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MariaDB Fixes Business Source License, Releases MaxScale 2.1 (perens.com) 17

Creator of The Open Source Definition and longtime Slashdot reader Bruce Perens writes: MariaDB is releasing MaxScale 2.1, a new version of their database routing proxy, and has modified its timed-transition-to-Open-Source "Business Source License" to make it more acceptable to the Open Source community and more easily usable by other companies. I've blogged the issues I had with the license and how MariaDB has fixed them, and Kaj Arno has blogged the MariaDB side of the story. Here's an excerpt from Perens' blog post: "The BSL is a parameterized license. The licensor chooses the license which is transitioned to, the date of the transition, and the limitation. The problem with this is that it was so parameterized that if you told someone the license was 'BSL 1.0,' they would not have any idea what license they really had. It might transition to any of 100 Open Source licenses, or to a non-Open-Source license. The transition might happen in a month, or next century. The limitation might be that you could only have three commercial servers, or that you indentured your firstborn son (OK, that's going overboard, but you get the picture)." He continues, "So, I didn't like that 'BSL' didn't really say what the license did, and I didn't feel that was the best thing for the users or the community. I asked MariaDB to fix it. Together we have arrived at constraints on the parameters and minimum privileges that will take the new BSL much closer to being one license while still allowing licensors some latitude to choose parameters."
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MariaDB Fixes Business Source License, Releases MaxScale 2.1

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  • Got a frosty psit because I don't use joins and I wwrite to /dev/null!

  • ..to try to obscure the the fact that they don't actually *own* the source to MySQL, and never will. Any changes or additions they make make to it still have to be (a) made available under GPL and (b) given back to Oracle.

    • by hholzgra ( 6914 )

      This is not about MySQL or MariaDB (the product) source code though. This is about the MaxScale proxy which is a totally different product. It used the original MySQL SQL parser in its 1.x release, which is still released under the GPL. MaxScale 2.0, which is BSL-Licensed, no longer contains any MySQL code any more.

      Any changes made to the actual server product will continue to be under GPL for the reason you've given. Nothing needs ot be given back to Oracle though. The changes are obviously available to Or

      • by Anonymous Coward

        So MaxScale 2.0 is not freely available for use then?

        Probably safer to stick with Percona's ProxySQL https://github.com/sysown/proxysql [github.com]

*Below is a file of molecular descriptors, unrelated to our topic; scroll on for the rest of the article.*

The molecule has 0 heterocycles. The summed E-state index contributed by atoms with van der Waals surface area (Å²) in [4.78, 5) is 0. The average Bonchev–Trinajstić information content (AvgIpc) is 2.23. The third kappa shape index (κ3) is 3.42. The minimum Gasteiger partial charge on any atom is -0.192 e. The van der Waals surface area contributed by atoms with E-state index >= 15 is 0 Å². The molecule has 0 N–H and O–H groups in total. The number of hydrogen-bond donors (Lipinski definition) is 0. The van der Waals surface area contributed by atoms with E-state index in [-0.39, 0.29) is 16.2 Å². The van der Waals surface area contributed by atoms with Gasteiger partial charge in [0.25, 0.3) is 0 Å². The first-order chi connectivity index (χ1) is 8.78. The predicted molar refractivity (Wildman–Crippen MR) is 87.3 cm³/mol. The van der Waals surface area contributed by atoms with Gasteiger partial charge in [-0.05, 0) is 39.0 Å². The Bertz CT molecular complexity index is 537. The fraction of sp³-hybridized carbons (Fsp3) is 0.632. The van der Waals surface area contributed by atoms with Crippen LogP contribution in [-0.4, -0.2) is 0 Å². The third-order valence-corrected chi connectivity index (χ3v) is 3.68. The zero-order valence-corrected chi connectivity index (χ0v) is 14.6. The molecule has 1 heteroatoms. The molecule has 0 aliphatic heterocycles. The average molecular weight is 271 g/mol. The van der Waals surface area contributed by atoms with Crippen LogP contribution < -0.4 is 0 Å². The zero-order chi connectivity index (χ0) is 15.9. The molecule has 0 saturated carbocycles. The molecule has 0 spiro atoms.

Seems like the BS in BSL isn't business source.

        • You are of course welcome to use whatever you want, as long as you comply with the license. In the case of ProxySQL, that's the GPL. Percona appears to be one person, one René Cannaò, and it looks like he's interested in selling his consulting services. If you are actually making money from using his product, please consider throwing some work his way.

          Like I said, Open Source developers should not have to wear hair shirts while their users, sometimes the most profitable companies on Wall Stree

      • by ranton ( 36917 )

        It used the original MySQL SQL parser in its 1.x release, which is still released under the GPL. MaxScale 2.0, which is BSL-Licensed, no longer contains any MySQL code any more.

        I don't understand why any company would use parts of the MySQL code base when the PostgreSQL code base has a far more open license. Just use the Postgre SQL parser instead. Maybe I'm confused about the Postgre license but it seems like a pretty easy choice, and the one I would make if I was developing a new open source or even commercial database (in the 1.0 release anyway).

    • Gee. Monty and his previous company did write an entire SQL database engine and put it under the GPL back when Ingres wasn't in great shape for us to use. They didn't sell it to Oracle, either. And with his present company, Monty continues to maintain it. They deserve some credit for that.
      • by cas2000 ( 148703 )

        BSL seems like more of the same to me.

        Monty has had a habit of playing silly buggers with the GPL (and FOSS licensing in general) right from the earliest days of MySQL - he wanted the PR and code-contribution benefits of the GPL but liked to deceive people that, even though mysql was GPL, a commercial license was required if the software was used for commercial purposes. This lie was pushed for many years on the official mysql web site, in documentation and other support material, and by mysql employees on

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